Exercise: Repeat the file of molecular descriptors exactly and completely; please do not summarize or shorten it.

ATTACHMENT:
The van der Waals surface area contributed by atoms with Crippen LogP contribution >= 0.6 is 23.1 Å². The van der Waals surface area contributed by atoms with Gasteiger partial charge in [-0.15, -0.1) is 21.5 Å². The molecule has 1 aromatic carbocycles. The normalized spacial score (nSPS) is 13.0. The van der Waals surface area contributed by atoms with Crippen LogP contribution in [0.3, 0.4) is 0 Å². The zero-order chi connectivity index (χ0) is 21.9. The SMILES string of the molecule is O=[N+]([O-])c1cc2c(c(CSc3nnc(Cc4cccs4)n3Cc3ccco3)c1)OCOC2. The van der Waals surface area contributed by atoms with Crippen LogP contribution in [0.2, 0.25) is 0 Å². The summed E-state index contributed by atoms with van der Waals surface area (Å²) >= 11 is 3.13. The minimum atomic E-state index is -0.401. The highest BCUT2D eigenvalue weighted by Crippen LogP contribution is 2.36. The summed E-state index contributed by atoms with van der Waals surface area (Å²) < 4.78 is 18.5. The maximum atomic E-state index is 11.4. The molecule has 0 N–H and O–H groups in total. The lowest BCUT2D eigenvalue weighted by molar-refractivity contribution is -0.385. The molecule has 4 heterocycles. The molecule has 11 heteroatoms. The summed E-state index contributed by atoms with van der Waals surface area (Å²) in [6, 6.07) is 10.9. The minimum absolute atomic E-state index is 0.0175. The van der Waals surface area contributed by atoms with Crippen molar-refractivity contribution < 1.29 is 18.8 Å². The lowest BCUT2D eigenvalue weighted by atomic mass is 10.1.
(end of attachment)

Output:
The van der Waals surface area contributed by atoms with Crippen LogP contribution >= 0.6 is 23.1 Å². The van der Waals surface area contributed by atoms with Gasteiger partial charge in [-0.15, -0.1) is 21.5 Å². The molecule has 1 aromatic carbocycles. The normalized spacial score (nSPS) is 13.0. The van der Waals surface area contributed by atoms with Crippen LogP contribution in [0.3, 0.4) is 0 Å². The zero-order chi connectivity index (χ0) is 21.9. The SMILES string of the molecule is O=[N+]([O-])c1cc2c(c(CSc3nnc(Cc4cccs4)n3Cc3ccco3)c1)OCOC2. The van der Waals surface area contributed by atoms with Crippen LogP contribution in [0.2, 0.25) is 0 Å². The summed E-state index contributed by atoms with van der Waals surface area (Å²) >= 11 is 3.13. The minimum atomic E-state index is -0.401. The highest BCUT2D eigenvalue weighted by Crippen LogP contribution is 2.36. The summed E-state index contributed by atoms with van der Waals surface area (Å²) < 4.78 is 18.5. The maximum atomic E-state index is 11.4. The molecule has 0 N–H and O–H groups in total. The lowest BCUT2D eigenvalue weighted by molar-refractivity contribution is -0.385. The molecule has 4 heterocycles. The molecule has 11 heteroatoms. The summed E-state index contributed by atoms with van der Waals surface area (Å²) in [6, 6.07) is 10.9. The minimum absolute atomic E-state index is 0.0175. The van der Waals surface area contributed by atoms with Crippen molar-refractivity contribution < 1.29 is 18.8 Å². The lowest BCUT2D eigenvalue weighted by atomic mass is 10.1.